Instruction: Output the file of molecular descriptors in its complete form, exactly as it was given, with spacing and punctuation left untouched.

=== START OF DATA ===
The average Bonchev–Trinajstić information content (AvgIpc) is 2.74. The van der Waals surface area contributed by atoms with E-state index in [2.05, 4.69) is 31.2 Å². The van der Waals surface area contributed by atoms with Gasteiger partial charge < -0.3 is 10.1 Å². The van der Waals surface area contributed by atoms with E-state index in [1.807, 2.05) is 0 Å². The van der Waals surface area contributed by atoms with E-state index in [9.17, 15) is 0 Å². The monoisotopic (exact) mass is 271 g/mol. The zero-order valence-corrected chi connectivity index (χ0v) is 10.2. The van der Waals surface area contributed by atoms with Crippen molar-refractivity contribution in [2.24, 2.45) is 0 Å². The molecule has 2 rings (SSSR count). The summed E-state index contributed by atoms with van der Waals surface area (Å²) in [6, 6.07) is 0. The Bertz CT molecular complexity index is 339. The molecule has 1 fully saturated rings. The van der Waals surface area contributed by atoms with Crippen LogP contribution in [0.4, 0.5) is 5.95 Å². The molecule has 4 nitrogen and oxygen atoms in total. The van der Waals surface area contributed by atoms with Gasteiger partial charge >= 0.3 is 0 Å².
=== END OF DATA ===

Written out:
The average Bonchev–Trinajstić information content (AvgIpc) is 2.74. The van der Waals surface area contributed by atoms with E-state index in [2.05, 4.69) is 31.2 Å². The van der Waals surface area contributed by atoms with Gasteiger partial charge < -0.3 is 10.1 Å². The van der Waals surface area contributed by atoms with E-state index in [1.807, 2.05) is 0 Å². The van der Waals surface area contributed by atoms with E-state index in [9.17, 15) is 0 Å². The monoisotopic (exact) mass is 271 g/mol. The zero-order valence-corrected chi connectivity index (χ0v) is 10.2. The van der Waals surface area contributed by atoms with Crippen molar-refractivity contribution in [2.24, 2.45) is 0 Å². The molecule has 2 rings (SSSR count). The summed E-state index contributed by atoms with van der Waals surface area (Å²) in [6, 6.07) is 0. The Bertz CT molecular complexity index is 339. The molecule has 1 fully saturated rings. The van der Waals surface area contributed by atoms with Crippen LogP contribution in [0.4, 0.5) is 5.95 Å². The molecule has 4 nitrogen and oxygen atoms in total. The van der Waals surface area contributed by atoms with Gasteiger partial charge >= 0.3 is 0 Å².